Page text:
Faculty Spotlight – Paul Jansen

Paul JansenPaul Jansen
Adjunct Professor, Haas School of Business and Director Emeritus, McKinsey & Company

With 25 years experience as a consultant and thought-leader in the social sector, Paul brings tremendous value to our students and programs. Paul willingly rolls up his sleeves and works with students to structure the hard questions, connects students with valuable resources, and brings key leaders to class to enrich student learning with live cases and real life examples. Paul teaches Nonprofit Boards: Governance and Leadership and Social Sector Solutions at the Haas School of Business.

Paul co-founded and led McKinsey & Company’s Global Social Sector Practice serving leading nonprofits and foundations on issues of strategy and organization. He took up his nonprofit work after 17 years of service to for-profit companies on issues including corporate and product strategy, operations improvement, sales and marketing, organization effectiveness, acquisitions and alliances. He co-authored a widely publicized article in the Harvard Business Review with former Senator Bill Bradley in 2003, entitled The Non-Profit Sector’s $100 Billion Opportunity. He is the author of many articles and reports challenging sector beliefs about performance, including a co-authored report entitled, The Dynamic Board: Lessons from High-Performing Nonprofits. He currently serves on the boards of Care USA and San Francisco Zoo. Paul earned a chemical engineering degree from the University of California at Berkeley and an MBA at Harvard Business School.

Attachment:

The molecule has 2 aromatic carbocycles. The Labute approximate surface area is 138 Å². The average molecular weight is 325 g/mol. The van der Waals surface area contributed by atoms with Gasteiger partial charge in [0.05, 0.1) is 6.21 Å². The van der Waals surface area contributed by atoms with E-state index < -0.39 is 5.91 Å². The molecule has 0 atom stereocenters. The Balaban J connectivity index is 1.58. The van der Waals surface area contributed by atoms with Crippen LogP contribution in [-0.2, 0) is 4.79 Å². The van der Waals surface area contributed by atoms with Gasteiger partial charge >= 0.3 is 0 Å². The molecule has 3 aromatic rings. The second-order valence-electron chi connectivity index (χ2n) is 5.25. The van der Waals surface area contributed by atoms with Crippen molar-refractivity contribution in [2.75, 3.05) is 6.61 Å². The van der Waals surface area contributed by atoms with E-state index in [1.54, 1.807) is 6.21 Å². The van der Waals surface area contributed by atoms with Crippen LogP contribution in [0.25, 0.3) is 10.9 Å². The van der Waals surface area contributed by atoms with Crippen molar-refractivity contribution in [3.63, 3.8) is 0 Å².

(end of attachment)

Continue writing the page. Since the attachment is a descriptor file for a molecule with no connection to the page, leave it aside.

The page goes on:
Community Partner Spotlight – Destiny Arts Center

destiny_artsDestiny Arts Center

“To serve our community, Destiny Arts Center relies on the various strengths of public, private and non-profit resources to deliver our mission and broaden our impact. One of the resources we’ve found to be most valuable is the Berkeley Board Fellows Program. We find that the fellows bring a fresh perspective, tremendous energy and a willingness to serve important roles on the board.”
– David Riemer, Vice President of the Board.

Destiny Arts Center has been a long-time partner of the Center for Nonprofit and Public Leadership at Haas. David Riemer is a guest lecturer and mentor at the Berkeley-Haas Business School where he serves as Executive-in-Residence. David has served as board mentor to Berkeley Board Fellows for the last five years and recently joined the board of the American Conservatory Theater in San Francisco. Following his career as an ad agency President, David brought his strategic and marketing leadership to two start-ups and an internet titan, Yahoo! He now works with entrepreneurs, artists and students to focus their ideas. He created Box Out Industries to work with organizations and Spiral Staircase to collaborate with artists.

Destiny Arts Center (DAC) is a youth development organization for Oakland-area children and teens ages 3-18 dedicated to ending isolation, prejudice and violence in the lives of young people. DESTINY, which stands for “De-Escalation Skills Training Inspiring Nonviolence in Youth” provides after school programs including martial arts, modern dance, theater and youth leadership training. By using movement to express emotion and incorporating performance into a violence prevention program, DAC encourages self-awareness and aids conflict resolution.